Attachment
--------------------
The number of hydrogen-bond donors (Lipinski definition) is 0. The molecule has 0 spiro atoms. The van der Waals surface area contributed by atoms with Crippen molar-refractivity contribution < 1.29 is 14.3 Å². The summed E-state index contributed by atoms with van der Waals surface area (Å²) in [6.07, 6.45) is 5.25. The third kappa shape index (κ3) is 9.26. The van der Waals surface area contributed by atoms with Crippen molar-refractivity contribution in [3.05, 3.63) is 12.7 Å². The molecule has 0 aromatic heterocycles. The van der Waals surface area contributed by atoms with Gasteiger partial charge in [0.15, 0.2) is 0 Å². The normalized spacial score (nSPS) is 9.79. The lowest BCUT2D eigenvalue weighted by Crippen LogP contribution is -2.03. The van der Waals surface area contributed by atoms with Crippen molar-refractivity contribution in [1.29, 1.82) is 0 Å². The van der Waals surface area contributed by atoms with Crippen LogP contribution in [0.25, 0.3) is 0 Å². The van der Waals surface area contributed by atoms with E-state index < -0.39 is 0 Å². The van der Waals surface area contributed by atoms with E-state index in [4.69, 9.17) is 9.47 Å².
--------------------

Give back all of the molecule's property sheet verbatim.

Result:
The number of hydrogen-bond donors (Lipinski definition) is 0. The molecule has 0 spiro atoms. The van der Waals surface area contributed by atoms with Crippen molar-refractivity contribution < 1.29 is 14.3 Å². The summed E-state index contributed by atoms with van der Waals surface area (Å²) in [6.07, 6.45) is 5.25. The third kappa shape index (κ3) is 9.26. The van der Waals surface area contributed by atoms with Crippen molar-refractivity contribution in [3.05, 3.63) is 12.7 Å². The molecule has 0 aromatic heterocycles. The van der Waals surface area contributed by atoms with Gasteiger partial charge in [0.15, 0.2) is 0 Å². The normalized spacial score (nSPS) is 9.79. The lowest BCUT2D eigenvalue weighted by Crippen LogP contribution is -2.03. The van der Waals surface area contributed by atoms with Crippen molar-refractivity contribution in [1.29, 1.82) is 0 Å². The van der Waals surface area contributed by atoms with Crippen LogP contribution in [0.25, 0.3) is 0 Å². The van der Waals surface area contributed by atoms with E-state index < -0.39 is 0 Å². The van der Waals surface area contributed by atoms with E-state index in [4.69, 9.17) is 9.47 Å².